The G20 Summit of March 2018 has come up with July as the deadline for the cryptocurrency regulations. The member nations have unified on examining the cryptocurrencies to gather data before proposing regulations. Meanwhile, the G20 nations will be following the FATF standards for money laundering.
A consolidated cryptocurrency regulation decision
The two day G20 Summit of March in Buenos Aires, Argentina is coming to an end and the world’s economic leaders have set the deadline for a unified cryptocurrency regulation that is July this year.
After the G20 meeting of central bank governors and finance ministers, the chair of the Argentina Central Bank, Federico Sturzenegger said that the present member nations have agreed on the need of cryptocurrencies to be inspected. Additionally, regulations can’t be proposed until more information is gathered about digital currencies.
This certainly means that a crackdown is definitely out of the picture, though these world leaders are more inclined towards defining cryptocurrencies as assets instead of currency.
During the press conference, Sturzenegger stated that all the members recommended July as a firm deadline, further explaining that:
“In July we have to offer very concrete, very specific recommendations on, not ‘what do we regulate?’ but ‘what is the data we need?’”
The difference in opinions & applying FATF standards
The majority of the G20 member nations are the supporters of this plan but not everyone is on board. The president of Brazil Central Bank, Ilan Goldfajn said that Brazil won’t be following the regulations outlined in the G20 meeting regarding cryptocurrencies among other issues.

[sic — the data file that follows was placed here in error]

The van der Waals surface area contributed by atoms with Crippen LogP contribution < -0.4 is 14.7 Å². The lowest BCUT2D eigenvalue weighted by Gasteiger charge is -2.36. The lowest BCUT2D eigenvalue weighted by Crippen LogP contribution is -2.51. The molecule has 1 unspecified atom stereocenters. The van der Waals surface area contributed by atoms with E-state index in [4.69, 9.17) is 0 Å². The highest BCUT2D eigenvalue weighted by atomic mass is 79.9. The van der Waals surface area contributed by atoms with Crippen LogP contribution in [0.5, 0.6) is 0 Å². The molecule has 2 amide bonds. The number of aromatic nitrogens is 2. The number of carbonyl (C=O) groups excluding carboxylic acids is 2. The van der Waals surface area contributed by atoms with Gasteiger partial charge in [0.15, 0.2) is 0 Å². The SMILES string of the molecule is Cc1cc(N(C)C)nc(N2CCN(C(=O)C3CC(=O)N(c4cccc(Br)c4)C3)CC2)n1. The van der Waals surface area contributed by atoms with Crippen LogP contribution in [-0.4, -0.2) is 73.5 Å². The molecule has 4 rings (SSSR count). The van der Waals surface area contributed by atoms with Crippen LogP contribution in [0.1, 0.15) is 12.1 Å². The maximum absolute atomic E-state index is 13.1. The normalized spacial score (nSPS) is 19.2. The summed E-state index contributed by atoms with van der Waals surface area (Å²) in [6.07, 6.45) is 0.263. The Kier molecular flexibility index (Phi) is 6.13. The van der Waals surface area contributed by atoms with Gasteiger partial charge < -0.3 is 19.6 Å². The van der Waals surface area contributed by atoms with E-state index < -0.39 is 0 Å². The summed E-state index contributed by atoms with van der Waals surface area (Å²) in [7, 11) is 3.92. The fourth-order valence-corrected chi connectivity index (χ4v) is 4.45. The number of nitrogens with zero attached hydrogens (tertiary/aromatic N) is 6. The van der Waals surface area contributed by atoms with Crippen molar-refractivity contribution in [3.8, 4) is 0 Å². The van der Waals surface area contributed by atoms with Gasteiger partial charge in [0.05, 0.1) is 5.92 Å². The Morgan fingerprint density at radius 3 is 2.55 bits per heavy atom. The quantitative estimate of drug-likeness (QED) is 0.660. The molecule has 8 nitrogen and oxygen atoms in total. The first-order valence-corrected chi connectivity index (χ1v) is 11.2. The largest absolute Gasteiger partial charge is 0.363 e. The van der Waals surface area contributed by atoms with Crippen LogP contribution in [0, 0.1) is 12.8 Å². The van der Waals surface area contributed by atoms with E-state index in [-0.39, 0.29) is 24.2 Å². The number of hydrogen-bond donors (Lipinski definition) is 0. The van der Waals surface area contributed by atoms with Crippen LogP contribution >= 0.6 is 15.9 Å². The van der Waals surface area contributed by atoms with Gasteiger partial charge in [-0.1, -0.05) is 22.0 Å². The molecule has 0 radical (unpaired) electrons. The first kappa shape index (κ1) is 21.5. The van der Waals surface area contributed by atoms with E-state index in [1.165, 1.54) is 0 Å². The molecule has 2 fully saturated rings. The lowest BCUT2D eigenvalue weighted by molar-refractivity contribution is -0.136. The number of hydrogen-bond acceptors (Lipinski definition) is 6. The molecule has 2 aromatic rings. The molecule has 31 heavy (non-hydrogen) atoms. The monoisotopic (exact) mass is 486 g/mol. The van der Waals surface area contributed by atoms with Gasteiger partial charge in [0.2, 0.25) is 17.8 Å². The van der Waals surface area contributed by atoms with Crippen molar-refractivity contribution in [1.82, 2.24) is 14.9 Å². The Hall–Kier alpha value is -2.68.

While Brazil talks about taking a different route, G20 pledges to implement the Financial Action Task Force (FATF) standards to cryptocurrencies. FATF is basically an intergovernmental body that makes rules and regulations to fight terrorist financing and money laundering globally.
G20’s statement reads:
“We commit to implement the FATF standards as they apply to crypto-assets, look forward to the FATF review of those standards, and call on the FATF to advance global implementation. We call on international standard-setting bodies (SSBs) to continue their monitoring of crypto-assets and their risks, according to their mandates, and assess multilateral responses as needed.”
On the way to global cryptocurrency regulations
Over the past few months, Japan, France, Germany and the US have taken a step towards crypto regulations, potential usage in illegal activities and risks to the investors; and have asked for its closer inspection that in part stimulated the crypto talks in G20 meeting.
Amidst all this, Mark Carney, the head of Bank of England and the chief of the Financial Stability Board of G20 stated that “crypto-assets do not pose risks to global financial stability at this time”, further citing that cryptos are less than 1 percent of the global GDP.
Though several officials have called for a set of regulations that every country could enforce, there is lack of clarity on how far the nations have reached on a probable regulation discussion.
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